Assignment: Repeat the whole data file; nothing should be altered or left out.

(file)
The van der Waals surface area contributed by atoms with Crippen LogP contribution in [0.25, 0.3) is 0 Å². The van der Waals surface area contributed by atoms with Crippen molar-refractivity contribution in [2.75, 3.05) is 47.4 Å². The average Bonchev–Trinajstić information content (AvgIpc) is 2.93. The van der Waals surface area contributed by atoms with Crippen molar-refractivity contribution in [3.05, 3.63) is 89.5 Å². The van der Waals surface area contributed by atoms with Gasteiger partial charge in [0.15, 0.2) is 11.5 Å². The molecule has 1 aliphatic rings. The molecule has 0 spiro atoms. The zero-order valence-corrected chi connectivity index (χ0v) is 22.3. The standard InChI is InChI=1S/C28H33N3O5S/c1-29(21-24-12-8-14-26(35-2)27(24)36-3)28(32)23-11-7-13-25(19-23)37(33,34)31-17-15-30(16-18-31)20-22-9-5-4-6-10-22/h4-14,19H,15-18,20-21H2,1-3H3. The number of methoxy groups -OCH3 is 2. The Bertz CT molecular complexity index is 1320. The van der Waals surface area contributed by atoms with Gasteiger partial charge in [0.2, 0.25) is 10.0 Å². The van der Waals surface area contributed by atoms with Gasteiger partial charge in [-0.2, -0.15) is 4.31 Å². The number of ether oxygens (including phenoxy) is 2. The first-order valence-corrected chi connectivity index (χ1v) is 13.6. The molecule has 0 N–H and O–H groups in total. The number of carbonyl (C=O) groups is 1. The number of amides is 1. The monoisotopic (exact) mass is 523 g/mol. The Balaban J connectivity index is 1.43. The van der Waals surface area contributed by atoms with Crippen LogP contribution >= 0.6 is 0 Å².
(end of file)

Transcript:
The van der Waals surface area contributed by atoms with Crippen LogP contribution in [0.25, 0.3) is 0 Å². The van der Waals surface area contributed by atoms with Crippen molar-refractivity contribution in [2.75, 3.05) is 47.4 Å². The average Bonchev–Trinajstić information content (AvgIpc) is 2.93. The van der Waals surface area contributed by atoms with Crippen molar-refractivity contribution in [3.05, 3.63) is 89.5 Å². The van der Waals surface area contributed by atoms with Gasteiger partial charge in [0.15, 0.2) is 11.5 Å². The molecule has 1 aliphatic rings. The molecule has 0 spiro atoms. The zero-order valence-corrected chi connectivity index (χ0v) is 22.3. The standard InChI is InChI=1S/C28H33N3O5S/c1-29(21-24-12-8-14-26(35-2)27(24)36-3)28(32)23-11-7-13-25(19-23)37(33,34)31-17-15-30(16-18-31)20-22-9-5-4-6-10-22/h4-14,19H,15-18,20-21H2,1-3H3. The number of methoxy groups -OCH3 is 2. The Bertz CT molecular complexity index is 1320. The van der Waals surface area contributed by atoms with Gasteiger partial charge in [0.2, 0.25) is 10.0 Å². The van der Waals surface area contributed by atoms with Gasteiger partial charge in [-0.2, -0.15) is 4.31 Å². The number of ether oxygens (including phenoxy) is 2. The first-order valence-corrected chi connectivity index (χ1v) is 13.6. The molecule has 0 N–H and O–H groups in total. The number of carbonyl (C=O) groups is 1. The number of amides is 1. The monoisotopic (exact) mass is 523 g/mol. The Balaban J connectivity index is 1.43. The van der Waals surface area contributed by atoms with Crippen LogP contribution >= 0.6 is 0 Å².